Romantic melodrama from Douglas Sirk that also manages a subtle critique of 1950s America. This has a wealthy New England widow played by Jane Wyman falling for Rock Hudson's gardener, much to the disapproval of her country club pals.
The Madness of King George (1994)
Alan Bennett adapts his own play about the troubled British monarch for the screen. Nigel Hawthorne stars brilliantly as King George the Third who begins to lose his wits, and the film deals with the effect this has on his relationships, particularly with his son, the Prince of Wales (Rupert Everett). Support from Helen Mirren and Ian Holm.
Hang 'Em High (1968)
Clint Eastwood stars in this Western as a man who survives a lynching to become a US Marshall determined to hunt down those responsible. Described as an American version of an Italian spaghetti Western, which are of course already versions of American Westerns.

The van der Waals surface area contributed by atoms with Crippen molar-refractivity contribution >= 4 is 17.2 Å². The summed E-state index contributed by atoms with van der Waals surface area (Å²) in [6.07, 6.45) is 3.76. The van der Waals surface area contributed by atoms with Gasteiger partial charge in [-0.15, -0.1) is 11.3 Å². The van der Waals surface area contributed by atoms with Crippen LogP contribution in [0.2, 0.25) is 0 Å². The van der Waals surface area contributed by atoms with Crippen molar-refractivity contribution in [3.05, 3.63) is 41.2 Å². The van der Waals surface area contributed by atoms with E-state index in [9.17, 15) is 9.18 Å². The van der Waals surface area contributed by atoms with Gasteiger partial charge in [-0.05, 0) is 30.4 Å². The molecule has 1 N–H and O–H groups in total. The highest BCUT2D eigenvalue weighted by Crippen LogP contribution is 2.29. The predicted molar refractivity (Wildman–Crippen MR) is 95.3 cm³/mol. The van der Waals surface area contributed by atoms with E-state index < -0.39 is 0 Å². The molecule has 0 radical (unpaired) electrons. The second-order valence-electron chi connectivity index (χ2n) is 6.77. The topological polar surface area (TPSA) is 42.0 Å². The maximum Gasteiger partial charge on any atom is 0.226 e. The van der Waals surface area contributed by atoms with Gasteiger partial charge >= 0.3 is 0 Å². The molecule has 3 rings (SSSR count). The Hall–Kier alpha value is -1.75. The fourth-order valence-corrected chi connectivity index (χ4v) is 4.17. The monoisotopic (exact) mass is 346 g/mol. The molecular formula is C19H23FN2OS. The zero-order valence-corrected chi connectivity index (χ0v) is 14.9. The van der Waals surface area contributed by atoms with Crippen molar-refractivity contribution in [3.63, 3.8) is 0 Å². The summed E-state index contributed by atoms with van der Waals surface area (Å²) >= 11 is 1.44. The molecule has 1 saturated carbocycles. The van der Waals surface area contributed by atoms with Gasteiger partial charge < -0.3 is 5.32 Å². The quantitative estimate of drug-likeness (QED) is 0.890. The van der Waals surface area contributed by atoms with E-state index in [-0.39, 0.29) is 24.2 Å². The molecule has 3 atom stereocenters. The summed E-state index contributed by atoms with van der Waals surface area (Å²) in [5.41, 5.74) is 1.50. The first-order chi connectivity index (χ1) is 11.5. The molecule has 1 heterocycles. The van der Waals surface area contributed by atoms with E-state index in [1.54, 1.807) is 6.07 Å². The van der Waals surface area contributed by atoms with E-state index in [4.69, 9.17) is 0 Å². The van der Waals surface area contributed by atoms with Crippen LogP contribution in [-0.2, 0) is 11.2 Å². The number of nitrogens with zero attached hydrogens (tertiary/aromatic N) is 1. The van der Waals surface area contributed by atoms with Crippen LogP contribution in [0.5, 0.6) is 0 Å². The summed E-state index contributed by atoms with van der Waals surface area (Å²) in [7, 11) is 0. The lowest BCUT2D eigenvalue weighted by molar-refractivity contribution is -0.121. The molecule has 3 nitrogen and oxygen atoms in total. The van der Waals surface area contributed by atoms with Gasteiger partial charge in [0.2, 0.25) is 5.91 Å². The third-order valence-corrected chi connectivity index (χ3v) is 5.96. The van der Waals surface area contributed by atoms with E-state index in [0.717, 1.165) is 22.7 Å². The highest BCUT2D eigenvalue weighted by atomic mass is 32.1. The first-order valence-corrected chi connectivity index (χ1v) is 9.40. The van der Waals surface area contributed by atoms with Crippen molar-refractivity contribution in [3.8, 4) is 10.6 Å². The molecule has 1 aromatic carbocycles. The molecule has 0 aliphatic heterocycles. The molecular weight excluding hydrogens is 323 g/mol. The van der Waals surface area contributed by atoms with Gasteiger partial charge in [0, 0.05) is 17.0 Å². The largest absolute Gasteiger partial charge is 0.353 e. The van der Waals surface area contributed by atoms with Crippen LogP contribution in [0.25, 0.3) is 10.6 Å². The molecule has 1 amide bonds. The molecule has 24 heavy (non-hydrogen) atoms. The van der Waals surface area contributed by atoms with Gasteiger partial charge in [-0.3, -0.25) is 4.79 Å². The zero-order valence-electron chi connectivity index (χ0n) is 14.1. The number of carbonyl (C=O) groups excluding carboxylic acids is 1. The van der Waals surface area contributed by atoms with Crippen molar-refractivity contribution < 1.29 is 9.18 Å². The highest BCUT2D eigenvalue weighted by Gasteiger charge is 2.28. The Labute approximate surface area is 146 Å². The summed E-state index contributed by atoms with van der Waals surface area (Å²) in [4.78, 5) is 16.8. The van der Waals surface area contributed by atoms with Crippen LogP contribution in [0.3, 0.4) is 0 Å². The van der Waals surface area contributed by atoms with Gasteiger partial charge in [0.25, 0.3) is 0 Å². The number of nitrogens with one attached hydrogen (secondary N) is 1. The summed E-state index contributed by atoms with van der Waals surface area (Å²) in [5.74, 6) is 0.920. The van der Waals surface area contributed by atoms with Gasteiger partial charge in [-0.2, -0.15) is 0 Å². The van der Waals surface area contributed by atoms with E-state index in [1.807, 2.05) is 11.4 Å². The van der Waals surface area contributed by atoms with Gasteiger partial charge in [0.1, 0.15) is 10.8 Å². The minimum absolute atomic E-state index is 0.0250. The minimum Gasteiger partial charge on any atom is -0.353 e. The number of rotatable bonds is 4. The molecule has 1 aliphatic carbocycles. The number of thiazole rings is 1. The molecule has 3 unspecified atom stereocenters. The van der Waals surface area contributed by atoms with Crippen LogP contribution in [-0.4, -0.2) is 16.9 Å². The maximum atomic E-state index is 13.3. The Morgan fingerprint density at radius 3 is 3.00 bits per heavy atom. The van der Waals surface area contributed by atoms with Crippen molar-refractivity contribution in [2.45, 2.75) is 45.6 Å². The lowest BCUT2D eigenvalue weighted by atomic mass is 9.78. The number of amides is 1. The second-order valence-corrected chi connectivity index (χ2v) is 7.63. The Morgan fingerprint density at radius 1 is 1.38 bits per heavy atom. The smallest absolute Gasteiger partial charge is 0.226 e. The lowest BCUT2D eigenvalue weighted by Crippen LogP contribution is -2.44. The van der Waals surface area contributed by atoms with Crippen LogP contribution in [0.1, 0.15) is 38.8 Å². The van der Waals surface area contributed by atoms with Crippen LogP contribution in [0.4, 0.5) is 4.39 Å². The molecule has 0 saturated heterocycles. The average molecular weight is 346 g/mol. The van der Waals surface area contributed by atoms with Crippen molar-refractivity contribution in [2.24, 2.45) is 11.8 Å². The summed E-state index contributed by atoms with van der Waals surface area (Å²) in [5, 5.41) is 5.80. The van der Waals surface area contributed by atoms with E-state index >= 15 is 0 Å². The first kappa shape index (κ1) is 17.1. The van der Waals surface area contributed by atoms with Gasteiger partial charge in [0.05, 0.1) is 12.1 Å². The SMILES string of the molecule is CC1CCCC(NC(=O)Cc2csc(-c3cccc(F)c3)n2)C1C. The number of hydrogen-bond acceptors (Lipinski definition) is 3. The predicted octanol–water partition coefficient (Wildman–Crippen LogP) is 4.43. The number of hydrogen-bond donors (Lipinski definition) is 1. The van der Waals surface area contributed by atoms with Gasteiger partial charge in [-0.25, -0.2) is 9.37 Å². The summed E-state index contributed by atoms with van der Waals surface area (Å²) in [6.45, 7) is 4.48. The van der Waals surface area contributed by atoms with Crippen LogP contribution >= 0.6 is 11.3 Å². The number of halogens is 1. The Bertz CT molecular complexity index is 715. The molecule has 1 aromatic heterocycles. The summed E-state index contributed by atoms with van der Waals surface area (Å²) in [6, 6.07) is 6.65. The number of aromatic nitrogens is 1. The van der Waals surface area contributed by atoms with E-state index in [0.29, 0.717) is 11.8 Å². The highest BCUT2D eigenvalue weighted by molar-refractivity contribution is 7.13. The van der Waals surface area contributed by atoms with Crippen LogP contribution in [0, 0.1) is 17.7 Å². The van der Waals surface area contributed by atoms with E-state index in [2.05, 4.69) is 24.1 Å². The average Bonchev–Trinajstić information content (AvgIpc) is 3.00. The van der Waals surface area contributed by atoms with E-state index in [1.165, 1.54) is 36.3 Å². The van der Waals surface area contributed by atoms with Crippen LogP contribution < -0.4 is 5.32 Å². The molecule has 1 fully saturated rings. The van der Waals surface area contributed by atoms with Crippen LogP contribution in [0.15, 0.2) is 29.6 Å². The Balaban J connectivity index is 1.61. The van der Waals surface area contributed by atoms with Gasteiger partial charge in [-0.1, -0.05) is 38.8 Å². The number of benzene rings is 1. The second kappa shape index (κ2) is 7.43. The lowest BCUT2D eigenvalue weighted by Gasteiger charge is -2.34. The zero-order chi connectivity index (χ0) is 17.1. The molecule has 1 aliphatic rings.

Johnny Mad Dog (2008)
Powerful French/Liberian film following a group of child soldiers during the Liberian civil war. Johnny Mad Dog is the leader of a small group of young soldiers with bizarre names like No Good Advice, Captain Dust to Dust and Chicken Hair. Christopher Minie leads the cast of first-time actors.
The Kentuckian (1955)
One of only two films directed by Burt Lancaster, this CinemaScope and Technicolor adventure story has Lancaster as the Kentucky frontiersman who moves to Texas with his son, meeting along the way two women – played by Dianne Foster and Diana Lynn – who change the course of their journey. Introduces a young Walter Matthau in his first cinema role.
Get Him To The Greek (2010)
Thin-ish Russell Brand vehicle, with Brand as an extravagant, feckless British rock star, Aldous Snow, who must be chaperoned to a concert in LA by a conscientious record company intern, played by Jonah Hill, whose private life starts to come unstuck as he grapples with the mercurial attention span